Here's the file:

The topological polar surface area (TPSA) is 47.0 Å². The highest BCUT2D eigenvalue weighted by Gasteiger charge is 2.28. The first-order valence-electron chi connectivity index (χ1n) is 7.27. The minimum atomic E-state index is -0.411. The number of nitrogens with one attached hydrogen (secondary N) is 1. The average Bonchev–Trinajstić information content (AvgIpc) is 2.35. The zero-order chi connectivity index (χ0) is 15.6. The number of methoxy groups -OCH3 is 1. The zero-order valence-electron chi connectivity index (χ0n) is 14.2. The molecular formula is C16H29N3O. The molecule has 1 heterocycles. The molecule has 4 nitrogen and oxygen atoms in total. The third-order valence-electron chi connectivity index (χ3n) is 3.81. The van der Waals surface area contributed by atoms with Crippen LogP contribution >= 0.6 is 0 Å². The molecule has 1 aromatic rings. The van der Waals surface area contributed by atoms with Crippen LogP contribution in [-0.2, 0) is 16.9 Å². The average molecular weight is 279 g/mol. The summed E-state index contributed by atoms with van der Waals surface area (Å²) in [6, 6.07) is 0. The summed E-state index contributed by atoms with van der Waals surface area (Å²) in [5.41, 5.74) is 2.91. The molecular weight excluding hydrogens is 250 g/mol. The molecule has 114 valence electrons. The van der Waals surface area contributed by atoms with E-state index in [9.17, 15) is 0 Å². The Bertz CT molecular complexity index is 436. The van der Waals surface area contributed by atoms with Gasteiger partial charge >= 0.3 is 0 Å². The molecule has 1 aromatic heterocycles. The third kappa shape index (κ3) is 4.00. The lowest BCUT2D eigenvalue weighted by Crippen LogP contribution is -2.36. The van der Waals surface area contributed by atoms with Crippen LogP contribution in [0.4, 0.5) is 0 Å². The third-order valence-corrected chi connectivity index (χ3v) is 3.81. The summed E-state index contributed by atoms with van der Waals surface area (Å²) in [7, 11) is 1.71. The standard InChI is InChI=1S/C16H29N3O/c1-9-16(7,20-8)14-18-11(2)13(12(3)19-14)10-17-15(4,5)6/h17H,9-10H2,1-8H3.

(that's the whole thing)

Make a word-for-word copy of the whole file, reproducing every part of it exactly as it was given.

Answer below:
The topological polar surface area (TPSA) is 47.0 Å². The highest BCUT2D eigenvalue weighted by Gasteiger charge is 2.28. The first-order valence-electron chi connectivity index (χ1n) is 7.27. The minimum atomic E-state index is -0.411. The number of nitrogens with one attached hydrogen (secondary N) is 1. The average Bonchev–Trinajstić information content (AvgIpc) is 2.35. The zero-order chi connectivity index (χ0) is 15.6. The number of methoxy groups -OCH3 is 1. The zero-order valence-electron chi connectivity index (χ0n) is 14.2. The molecular formula is C16H29N3O. The molecule has 1 heterocycles. The molecule has 4 nitrogen and oxygen atoms in total. The third-order valence-electron chi connectivity index (χ3n) is 3.81. The van der Waals surface area contributed by atoms with Crippen LogP contribution >= 0.6 is 0 Å². The molecule has 1 aromatic rings. The van der Waals surface area contributed by atoms with Crippen LogP contribution in [-0.2, 0) is 16.9 Å². The average molecular weight is 279 g/mol. The summed E-state index contributed by atoms with van der Waals surface area (Å²) in [6, 6.07) is 0. The summed E-state index contributed by atoms with van der Waals surface area (Å²) in [5.41, 5.74) is 2.91. The molecular weight excluding hydrogens is 250 g/mol. The molecule has 114 valence electrons. The van der Waals surface area contributed by atoms with E-state index in [9.17, 15) is 0 Å². The Bertz CT molecular complexity index is 436. The van der Waals surface area contributed by atoms with Gasteiger partial charge >= 0.3 is 0 Å². The molecule has 1 aromatic heterocycles. The third kappa shape index (κ3) is 4.00. The lowest BCUT2D eigenvalue weighted by Crippen LogP contribution is -2.36. The van der Waals surface area contributed by atoms with Crippen LogP contribution in [0.4, 0.5) is 0 Å². The third-order valence-corrected chi connectivity index (χ3v) is 3.81. The summed E-state index contributed by atoms with van der Waals surface area (Å²) in [7, 11) is 1.71. The standard InChI is InChI=1S/C16H29N3O/c1-9-16(7,20-8)14-18-11(2)13(12(3)19-14)10-17-15(4,5)6/h17H,9-10H2,1-8H3.